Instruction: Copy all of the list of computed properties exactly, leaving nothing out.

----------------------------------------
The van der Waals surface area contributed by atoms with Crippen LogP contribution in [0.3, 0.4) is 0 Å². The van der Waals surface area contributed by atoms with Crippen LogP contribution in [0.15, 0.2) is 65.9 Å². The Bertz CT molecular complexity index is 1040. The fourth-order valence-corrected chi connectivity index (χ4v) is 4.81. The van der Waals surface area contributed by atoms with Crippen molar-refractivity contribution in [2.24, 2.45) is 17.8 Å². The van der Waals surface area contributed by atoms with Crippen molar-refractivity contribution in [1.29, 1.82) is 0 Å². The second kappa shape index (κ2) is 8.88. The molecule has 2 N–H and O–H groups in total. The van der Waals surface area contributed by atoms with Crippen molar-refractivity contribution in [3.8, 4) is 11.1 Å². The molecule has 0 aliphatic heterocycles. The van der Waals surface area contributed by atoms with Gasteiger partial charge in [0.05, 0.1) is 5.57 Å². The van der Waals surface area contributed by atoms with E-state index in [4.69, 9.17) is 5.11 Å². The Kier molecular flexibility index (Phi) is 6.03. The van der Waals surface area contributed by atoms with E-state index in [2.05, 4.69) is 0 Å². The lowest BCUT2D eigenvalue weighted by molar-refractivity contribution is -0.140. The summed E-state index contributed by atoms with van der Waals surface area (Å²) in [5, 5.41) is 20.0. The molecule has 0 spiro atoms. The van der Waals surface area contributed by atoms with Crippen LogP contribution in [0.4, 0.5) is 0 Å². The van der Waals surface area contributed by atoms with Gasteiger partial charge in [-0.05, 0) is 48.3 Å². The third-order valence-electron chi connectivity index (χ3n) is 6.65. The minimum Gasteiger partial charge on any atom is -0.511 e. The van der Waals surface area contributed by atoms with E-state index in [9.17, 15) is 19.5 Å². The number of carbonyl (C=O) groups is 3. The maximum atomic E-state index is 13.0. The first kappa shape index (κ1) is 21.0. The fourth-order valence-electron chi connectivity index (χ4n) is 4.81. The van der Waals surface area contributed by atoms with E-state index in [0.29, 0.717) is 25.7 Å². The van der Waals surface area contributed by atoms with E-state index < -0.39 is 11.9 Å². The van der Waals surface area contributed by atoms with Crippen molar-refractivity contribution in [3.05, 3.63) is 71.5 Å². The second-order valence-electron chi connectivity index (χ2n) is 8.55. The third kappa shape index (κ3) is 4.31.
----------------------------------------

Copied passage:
The van der Waals surface area contributed by atoms with Crippen LogP contribution in [0.3, 0.4) is 0 Å². The van der Waals surface area contributed by atoms with Crippen LogP contribution in [0.15, 0.2) is 65.9 Å². The Bertz CT molecular complexity index is 1040. The fourth-order valence-corrected chi connectivity index (χ4v) is 4.81. The van der Waals surface area contributed by atoms with Crippen molar-refractivity contribution in [2.24, 2.45) is 17.8 Å². The van der Waals surface area contributed by atoms with Crippen molar-refractivity contribution in [1.29, 1.82) is 0 Å². The second kappa shape index (κ2) is 8.88. The molecule has 2 N–H and O–H groups in total. The van der Waals surface area contributed by atoms with Crippen molar-refractivity contribution in [3.8, 4) is 11.1 Å². The molecule has 0 aliphatic heterocycles. The van der Waals surface area contributed by atoms with Gasteiger partial charge in [0.05, 0.1) is 5.57 Å². The van der Waals surface area contributed by atoms with E-state index in [4.69, 9.17) is 5.11 Å². The Kier molecular flexibility index (Phi) is 6.03. The van der Waals surface area contributed by atoms with E-state index in [2.05, 4.69) is 0 Å². The lowest BCUT2D eigenvalue weighted by molar-refractivity contribution is -0.140. The summed E-state index contributed by atoms with van der Waals surface area (Å²) in [5, 5.41) is 20.0. The molecule has 0 spiro atoms. The van der Waals surface area contributed by atoms with Crippen LogP contribution in [0.4, 0.5) is 0 Å². The van der Waals surface area contributed by atoms with Gasteiger partial charge in [-0.05, 0) is 48.3 Å². The third-order valence-electron chi connectivity index (χ3n) is 6.65. The minimum Gasteiger partial charge on any atom is -0.511 e. The van der Waals surface area contributed by atoms with E-state index in [9.17, 15) is 19.5 Å². The number of carbonyl (C=O) groups is 3. The maximum atomic E-state index is 13.0. The first kappa shape index (κ1) is 21.0. The fourth-order valence-electron chi connectivity index (χ4n) is 4.81. The van der Waals surface area contributed by atoms with E-state index in [0.29, 0.717) is 25.7 Å². The van der Waals surface area contributed by atoms with E-state index < -0.39 is 11.9 Å². The van der Waals surface area contributed by atoms with Crippen molar-refractivity contribution in [3.05, 3.63) is 71.5 Å². The second-order valence-electron chi connectivity index (χ2n) is 8.55. The third kappa shape index (κ3) is 4.31.